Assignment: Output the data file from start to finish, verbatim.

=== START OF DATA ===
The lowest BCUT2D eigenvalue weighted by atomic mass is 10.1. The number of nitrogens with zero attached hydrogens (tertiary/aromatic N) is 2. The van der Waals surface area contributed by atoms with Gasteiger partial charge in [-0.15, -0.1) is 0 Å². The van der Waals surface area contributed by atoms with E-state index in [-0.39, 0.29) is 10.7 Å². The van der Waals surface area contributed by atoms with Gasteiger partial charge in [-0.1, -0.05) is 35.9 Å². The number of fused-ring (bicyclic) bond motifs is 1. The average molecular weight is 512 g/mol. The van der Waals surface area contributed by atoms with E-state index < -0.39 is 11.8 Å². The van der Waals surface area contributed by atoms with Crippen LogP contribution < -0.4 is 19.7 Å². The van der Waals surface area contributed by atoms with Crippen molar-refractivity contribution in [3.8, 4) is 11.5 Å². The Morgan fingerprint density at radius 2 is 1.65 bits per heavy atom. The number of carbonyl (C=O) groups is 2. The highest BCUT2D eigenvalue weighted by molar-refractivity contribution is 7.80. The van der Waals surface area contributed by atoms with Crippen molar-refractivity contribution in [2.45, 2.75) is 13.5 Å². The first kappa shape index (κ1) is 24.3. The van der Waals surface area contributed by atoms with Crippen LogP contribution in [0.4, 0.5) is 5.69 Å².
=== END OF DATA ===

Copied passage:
The lowest BCUT2D eigenvalue weighted by atomic mass is 10.1. The number of nitrogens with zero attached hydrogens (tertiary/aromatic N) is 2. The van der Waals surface area contributed by atoms with Gasteiger partial charge in [-0.15, -0.1) is 0 Å². The van der Waals surface area contributed by atoms with E-state index in [-0.39, 0.29) is 10.7 Å². The van der Waals surface area contributed by atoms with Gasteiger partial charge in [-0.1, -0.05) is 35.9 Å². The number of fused-ring (bicyclic) bond motifs is 1. The average molecular weight is 512 g/mol. The van der Waals surface area contributed by atoms with E-state index < -0.39 is 11.8 Å². The van der Waals surface area contributed by atoms with Crippen LogP contribution < -0.4 is 19.7 Å². The van der Waals surface area contributed by atoms with Crippen molar-refractivity contribution in [3.8, 4) is 11.5 Å². The Morgan fingerprint density at radius 2 is 1.65 bits per heavy atom. The number of carbonyl (C=O) groups is 2. The highest BCUT2D eigenvalue weighted by molar-refractivity contribution is 7.80. The van der Waals surface area contributed by atoms with Crippen molar-refractivity contribution in [2.45, 2.75) is 13.5 Å². The first kappa shape index (κ1) is 24.3. The van der Waals surface area contributed by atoms with Crippen LogP contribution in [0.4, 0.5) is 5.69 Å².